We already know that insomnia is linked to an increased risk of fatal injury and accidental death. But can sleep disorders also increase the risk of falls?
It’s a popular notion that sleep disturbances such as insomnia increase the risk of falls, particularly in older individuals, due to the effects of sleep deprivation. A February 2014 study published in the Journal of the American Geriatrics Society set out to test this hypothesis."¨
How prevalent are falls in older adults?
Falls are a major health risk for older adults. In fact, it’s thought that as many as a third of all adults over the age of 65 suffer at least one fall on an annual basis.
We also know that as many as half of older adults report sleep problems — yet no previous studies have fully examined the potential link between sleep problems and the risk of falls.
More than 3,000 men with an average age of 67 were involved in the American Geriatrics Society study. Participants reported their sleep quality using three scales:
- Pittsburgh Sleep Quality Index (PSQI)
- Epworth Sleepiness Scale (ESS)
- Self-reported total sleep time (TST)
They also completed questionnaires, which included information on:
- Medical history
- Physical activity
- Smoking and alcohol use
- How often participants woke to use the bathroom
Objective sleep measurements included:
- Actigraph measurement of sleep-wake activity
- In-home sleep studies using unattended polysomnography
To monitor data, researchers contacted participants every four months to obtain reports on any falls.
Researchers found that older men with short sleep duration, lower sleep efficiency, and more self-reported excessive daytime sleepiness were more likely to experience recurrent falls.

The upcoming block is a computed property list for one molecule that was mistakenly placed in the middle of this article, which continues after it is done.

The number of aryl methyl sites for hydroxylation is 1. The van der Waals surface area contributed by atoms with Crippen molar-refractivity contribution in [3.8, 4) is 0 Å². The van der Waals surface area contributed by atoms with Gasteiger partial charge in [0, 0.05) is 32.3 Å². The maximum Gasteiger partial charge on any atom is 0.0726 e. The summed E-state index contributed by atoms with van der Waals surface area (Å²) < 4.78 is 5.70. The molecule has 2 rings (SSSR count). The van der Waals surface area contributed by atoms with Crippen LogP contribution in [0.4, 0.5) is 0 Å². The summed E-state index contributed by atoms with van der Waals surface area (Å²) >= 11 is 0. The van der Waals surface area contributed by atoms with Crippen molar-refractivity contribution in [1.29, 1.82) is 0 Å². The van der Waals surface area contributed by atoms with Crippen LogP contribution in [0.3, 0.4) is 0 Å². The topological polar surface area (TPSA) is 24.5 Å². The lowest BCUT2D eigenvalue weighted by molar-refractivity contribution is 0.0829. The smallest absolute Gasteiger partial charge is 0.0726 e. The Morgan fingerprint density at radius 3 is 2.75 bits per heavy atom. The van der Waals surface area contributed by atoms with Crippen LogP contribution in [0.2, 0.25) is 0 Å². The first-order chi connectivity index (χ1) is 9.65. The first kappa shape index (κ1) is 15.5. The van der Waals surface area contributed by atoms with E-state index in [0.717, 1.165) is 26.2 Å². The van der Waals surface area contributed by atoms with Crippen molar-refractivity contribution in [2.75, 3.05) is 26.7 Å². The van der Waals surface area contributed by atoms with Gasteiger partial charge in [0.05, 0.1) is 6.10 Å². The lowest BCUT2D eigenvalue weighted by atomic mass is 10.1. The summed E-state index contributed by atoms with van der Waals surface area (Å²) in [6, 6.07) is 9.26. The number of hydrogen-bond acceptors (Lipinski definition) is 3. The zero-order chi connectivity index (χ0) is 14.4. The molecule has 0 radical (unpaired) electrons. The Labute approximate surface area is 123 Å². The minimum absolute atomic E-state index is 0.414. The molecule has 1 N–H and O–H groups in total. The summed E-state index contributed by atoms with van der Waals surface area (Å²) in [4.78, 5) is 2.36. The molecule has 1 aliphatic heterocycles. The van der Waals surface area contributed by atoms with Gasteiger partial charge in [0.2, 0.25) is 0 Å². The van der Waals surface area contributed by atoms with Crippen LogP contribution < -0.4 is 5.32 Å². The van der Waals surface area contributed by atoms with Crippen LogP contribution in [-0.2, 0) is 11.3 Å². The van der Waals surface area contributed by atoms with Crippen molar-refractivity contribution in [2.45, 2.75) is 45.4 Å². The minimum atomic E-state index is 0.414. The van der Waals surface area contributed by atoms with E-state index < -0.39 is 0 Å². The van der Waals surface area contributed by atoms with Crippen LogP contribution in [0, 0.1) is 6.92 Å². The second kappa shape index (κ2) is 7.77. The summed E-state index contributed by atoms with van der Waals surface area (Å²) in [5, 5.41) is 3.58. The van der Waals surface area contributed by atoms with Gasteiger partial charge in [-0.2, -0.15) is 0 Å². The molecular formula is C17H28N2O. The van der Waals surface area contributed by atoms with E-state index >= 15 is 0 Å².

After adjusting for age, race, and clinic, the predictors with the highest odds ratio of recurrent-falls risk were total sleep time of less than five hours and an Epworth Sleepiness Scale score of more than 10.
Interestingly, actigraph-measured napping and long sleep duration were not associated with an increased risk of falls.
Younger folks are at risk, too
It’s not just older adults who are at a higher risk of falls when sleep deprived. In a 2015 study, Korean researchers found that younger individuals between the ages of 12 and 18 who got less sleep were more likely to experience a slip or fall.
The study revealed that adolescents who got less than five and a half hours of sleep were twice as likely to slip or fall in a classroom or toilet compared to those who got at least seven and a half hours of sleep.
Why is there an increased risk of falls?
Common symptoms of sleep deprivation include impaired cognitive function, depression, and balance problems. Furthermore, sleep-deprived individuals are more likely to be on medication. All these factors increase the risk of falls.
How to reduce your risk of a fallThe single best thing you can do to reduce your risk of a fall is to** improve your sleep duration and sleep quality**. This is best done without resorting to sleeping pills, which come with their own set of side effects.
Observing good sleep hygiene and pursuing cognitive behavioral therapy for insomnia can help improve sleep without sleeping pills. If you are struggling with sleep and are concerned that you’re at a higher risk of falls and other injuries, speak with your doctor or a board-certified sleep specialist.
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Martin is the creator of Insomnia Land’s free sleep training for insomnia. His online course uses CBT for insomnia techniques to help participants fall asleep and stay asleep. More than 4,000 insomniacs have completed his course and 97 percent of graduates say they would recommend it to a friend.
Martin is the creator of Insomnia Land’s free insomnia sleep training. His online course uses CBT techniques to teach participants how to sleep better without relying on sleeping pills. More than 5,000 insomniacs have completed his course and 97 percent of graduates say they would recommend it to a friend.